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Camping

41 Camping and Caravan sites are located close to the Breede River - the perfect location to enjoy a little downtime with family or friends. Some sites are equipped with electricity while others are not.

A maximum of six persons per site is allowed. Not all sites are equipped with electrical outlets and no private generators are permitted. Sites can be arranged in either of the following ways (additional vehicles will pay extra):

  • One caravan with a side tent and one vehicle;
  • One tent and one vehicle;
  • One autovilla or motorised caravan.
Please note:

Accommodation images may differ from the actual units as refurbishment of various accommodation types occur on an on-going basis.

To view the accommodation prices, refer to Tariffs

General Information

  • All accommodation is serviced and fully equipped with crockery, cutlery, cooking utensils, bedding, towels and soap.
  • Check-in time for accommodation is 14:00 on the day of arrival at Bontebok National Park's Reception between 14:00 to 16:00. Check-out time on the day of departure is 10:00 at the park reception. No after-hours check-ins are permitted.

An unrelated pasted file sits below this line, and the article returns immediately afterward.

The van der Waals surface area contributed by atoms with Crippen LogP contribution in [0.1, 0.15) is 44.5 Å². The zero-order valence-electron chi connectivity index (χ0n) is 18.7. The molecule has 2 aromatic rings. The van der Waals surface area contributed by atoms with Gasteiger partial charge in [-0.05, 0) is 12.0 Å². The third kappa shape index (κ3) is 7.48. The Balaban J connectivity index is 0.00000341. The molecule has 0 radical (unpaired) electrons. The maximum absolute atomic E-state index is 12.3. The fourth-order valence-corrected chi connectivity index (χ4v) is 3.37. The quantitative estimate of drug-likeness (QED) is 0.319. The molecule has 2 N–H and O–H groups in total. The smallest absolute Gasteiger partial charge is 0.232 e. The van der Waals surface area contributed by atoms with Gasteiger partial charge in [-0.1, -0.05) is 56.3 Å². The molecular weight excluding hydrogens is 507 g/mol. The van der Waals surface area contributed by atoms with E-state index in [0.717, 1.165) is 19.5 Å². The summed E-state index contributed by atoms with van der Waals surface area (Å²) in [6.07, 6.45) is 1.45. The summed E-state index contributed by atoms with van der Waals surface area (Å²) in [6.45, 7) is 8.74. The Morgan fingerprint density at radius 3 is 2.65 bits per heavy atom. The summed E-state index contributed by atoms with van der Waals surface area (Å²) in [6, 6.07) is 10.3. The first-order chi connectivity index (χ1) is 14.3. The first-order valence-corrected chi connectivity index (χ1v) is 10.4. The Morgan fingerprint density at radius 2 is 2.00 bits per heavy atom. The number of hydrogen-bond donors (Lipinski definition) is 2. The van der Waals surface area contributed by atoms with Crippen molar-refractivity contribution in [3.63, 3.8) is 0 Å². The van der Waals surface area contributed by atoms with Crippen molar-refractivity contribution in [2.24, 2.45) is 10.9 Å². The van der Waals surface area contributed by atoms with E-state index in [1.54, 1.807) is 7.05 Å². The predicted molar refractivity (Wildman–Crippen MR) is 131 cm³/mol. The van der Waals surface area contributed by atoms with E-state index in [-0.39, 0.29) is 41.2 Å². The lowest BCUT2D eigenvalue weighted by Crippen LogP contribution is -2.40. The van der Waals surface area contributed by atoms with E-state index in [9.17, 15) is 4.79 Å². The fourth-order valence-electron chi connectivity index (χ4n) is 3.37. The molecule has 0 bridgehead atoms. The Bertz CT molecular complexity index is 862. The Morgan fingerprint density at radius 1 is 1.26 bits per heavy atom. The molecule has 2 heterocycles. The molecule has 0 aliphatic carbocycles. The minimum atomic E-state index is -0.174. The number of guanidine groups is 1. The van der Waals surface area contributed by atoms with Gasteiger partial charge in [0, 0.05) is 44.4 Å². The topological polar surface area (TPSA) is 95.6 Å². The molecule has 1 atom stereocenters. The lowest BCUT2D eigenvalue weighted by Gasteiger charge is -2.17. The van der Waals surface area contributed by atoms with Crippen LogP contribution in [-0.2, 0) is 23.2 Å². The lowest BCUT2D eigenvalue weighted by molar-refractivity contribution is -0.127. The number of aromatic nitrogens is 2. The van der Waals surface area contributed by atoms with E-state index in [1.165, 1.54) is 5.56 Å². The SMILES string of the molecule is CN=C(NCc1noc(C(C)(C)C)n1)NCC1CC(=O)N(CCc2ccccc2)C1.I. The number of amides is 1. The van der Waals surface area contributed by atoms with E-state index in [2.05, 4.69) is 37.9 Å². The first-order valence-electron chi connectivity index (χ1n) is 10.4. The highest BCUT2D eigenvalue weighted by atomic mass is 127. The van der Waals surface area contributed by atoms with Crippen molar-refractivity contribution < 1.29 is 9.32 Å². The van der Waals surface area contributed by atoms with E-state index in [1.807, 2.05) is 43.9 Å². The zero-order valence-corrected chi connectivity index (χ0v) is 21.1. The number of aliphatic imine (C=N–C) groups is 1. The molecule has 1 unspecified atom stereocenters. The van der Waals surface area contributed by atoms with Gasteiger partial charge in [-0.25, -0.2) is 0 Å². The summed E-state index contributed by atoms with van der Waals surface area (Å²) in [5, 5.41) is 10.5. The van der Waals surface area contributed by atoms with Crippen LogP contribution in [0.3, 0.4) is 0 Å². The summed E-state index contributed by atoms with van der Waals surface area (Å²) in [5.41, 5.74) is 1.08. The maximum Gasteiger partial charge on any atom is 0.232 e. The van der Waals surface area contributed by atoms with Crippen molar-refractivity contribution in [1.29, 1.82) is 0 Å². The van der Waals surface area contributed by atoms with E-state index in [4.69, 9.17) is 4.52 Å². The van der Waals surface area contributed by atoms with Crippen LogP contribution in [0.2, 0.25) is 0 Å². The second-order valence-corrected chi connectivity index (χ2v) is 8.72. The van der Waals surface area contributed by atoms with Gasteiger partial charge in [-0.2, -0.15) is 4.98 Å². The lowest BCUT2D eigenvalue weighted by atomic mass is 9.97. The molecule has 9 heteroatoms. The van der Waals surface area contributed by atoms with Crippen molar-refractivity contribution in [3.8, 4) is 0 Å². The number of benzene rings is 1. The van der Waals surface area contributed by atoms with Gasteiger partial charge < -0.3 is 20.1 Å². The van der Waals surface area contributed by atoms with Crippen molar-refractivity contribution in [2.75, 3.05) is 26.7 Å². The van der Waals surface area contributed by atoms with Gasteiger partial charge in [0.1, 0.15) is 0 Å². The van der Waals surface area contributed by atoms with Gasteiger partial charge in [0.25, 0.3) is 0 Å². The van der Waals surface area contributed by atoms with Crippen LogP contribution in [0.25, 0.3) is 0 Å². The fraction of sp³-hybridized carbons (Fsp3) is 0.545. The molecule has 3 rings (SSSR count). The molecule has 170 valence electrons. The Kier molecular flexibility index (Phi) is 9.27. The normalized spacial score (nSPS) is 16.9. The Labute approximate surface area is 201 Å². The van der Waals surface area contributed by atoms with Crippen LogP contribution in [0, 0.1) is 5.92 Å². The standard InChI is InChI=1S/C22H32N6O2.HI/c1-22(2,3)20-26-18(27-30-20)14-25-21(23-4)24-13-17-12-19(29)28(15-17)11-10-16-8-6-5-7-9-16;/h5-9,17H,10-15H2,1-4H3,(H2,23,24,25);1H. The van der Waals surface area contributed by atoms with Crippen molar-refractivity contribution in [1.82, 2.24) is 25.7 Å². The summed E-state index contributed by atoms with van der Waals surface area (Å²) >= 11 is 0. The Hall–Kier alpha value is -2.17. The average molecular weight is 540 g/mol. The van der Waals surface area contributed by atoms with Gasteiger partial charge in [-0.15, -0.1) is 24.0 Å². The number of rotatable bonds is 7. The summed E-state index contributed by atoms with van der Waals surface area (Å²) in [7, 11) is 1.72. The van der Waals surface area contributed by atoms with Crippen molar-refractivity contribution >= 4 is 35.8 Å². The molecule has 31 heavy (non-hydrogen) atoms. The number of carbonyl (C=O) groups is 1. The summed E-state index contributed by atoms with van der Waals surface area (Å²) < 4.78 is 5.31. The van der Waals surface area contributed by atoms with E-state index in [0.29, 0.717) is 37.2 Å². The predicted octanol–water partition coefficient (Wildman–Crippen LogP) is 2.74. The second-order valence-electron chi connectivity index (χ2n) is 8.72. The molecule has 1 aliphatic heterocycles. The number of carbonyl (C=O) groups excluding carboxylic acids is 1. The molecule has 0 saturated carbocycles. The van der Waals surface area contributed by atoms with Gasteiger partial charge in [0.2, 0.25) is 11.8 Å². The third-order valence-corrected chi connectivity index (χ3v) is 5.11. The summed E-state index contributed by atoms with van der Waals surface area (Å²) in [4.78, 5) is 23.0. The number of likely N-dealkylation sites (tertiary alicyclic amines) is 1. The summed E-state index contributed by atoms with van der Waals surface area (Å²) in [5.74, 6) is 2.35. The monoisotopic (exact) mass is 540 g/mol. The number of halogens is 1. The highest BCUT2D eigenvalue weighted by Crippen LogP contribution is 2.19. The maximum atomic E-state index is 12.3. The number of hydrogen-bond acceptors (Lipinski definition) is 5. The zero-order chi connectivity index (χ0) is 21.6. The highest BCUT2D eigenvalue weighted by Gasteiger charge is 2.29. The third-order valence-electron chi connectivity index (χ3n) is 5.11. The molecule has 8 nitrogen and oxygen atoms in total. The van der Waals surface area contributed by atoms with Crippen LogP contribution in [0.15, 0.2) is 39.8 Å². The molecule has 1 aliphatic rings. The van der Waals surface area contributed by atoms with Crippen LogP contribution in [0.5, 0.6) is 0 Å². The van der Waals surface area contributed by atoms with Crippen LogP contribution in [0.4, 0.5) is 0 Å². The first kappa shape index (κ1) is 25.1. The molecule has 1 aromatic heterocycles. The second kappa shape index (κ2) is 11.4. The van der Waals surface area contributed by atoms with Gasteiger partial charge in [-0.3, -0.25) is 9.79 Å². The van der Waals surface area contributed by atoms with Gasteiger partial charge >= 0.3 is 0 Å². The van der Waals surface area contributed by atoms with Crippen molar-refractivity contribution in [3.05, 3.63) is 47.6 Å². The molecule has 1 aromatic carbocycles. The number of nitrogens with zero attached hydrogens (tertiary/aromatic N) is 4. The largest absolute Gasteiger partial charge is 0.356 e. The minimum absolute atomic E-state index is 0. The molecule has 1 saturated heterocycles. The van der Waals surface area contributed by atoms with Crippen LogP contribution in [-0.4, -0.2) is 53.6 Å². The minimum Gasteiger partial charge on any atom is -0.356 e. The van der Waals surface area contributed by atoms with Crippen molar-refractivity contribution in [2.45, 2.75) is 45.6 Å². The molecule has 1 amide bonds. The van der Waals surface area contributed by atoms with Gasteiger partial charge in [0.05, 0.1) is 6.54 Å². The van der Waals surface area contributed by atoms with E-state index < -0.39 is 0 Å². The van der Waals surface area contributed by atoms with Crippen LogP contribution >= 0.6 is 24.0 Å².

• All units are self-catering.
  • Sheets and towels will be changed every three days.
  • Guests should bring their own wood.
  • The fridge-freezer combination, geysers and stove are all gas operated.
  • Electricity in the house is provided by solar energy. There are no points or plugs for electric equipment and guests are requested to use lights sparingly.
  • Tap water comes from a well-point and is safe to drink.

Ready to Book?

After a once-off registration, you can: Book New Reservations, Review Existing Reservations (amend or cancel, download PDF letters, pay outstanding amounts), Update Your Profile, etc.

Book & Pay Directly Online   or   Contact Reservations


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Activities

Birding

Home to around 200 species of bird, Bontebok National Park is a bird-watcher's paradise and is known as an excellent place to view Denham's (Stanley's) Bustard. View birds from the deck of your chalet, from a self-drive through the park, or while relaxing on the banks of the Breede River. There are no formalised bird hides within the park, but the open skies and landscapes make an easy spot.

Game viewing from own vehicle

Bontebok National Park is home to Bontebok, Grey Rhebuck, Red Hartebeest as well as many smaller mammals - take yourself and/or your family on a drive around the park and spot as many animals as you can. Be careful to adhere to the speedlimit so as not to threaten, scare or endanger the wildlife.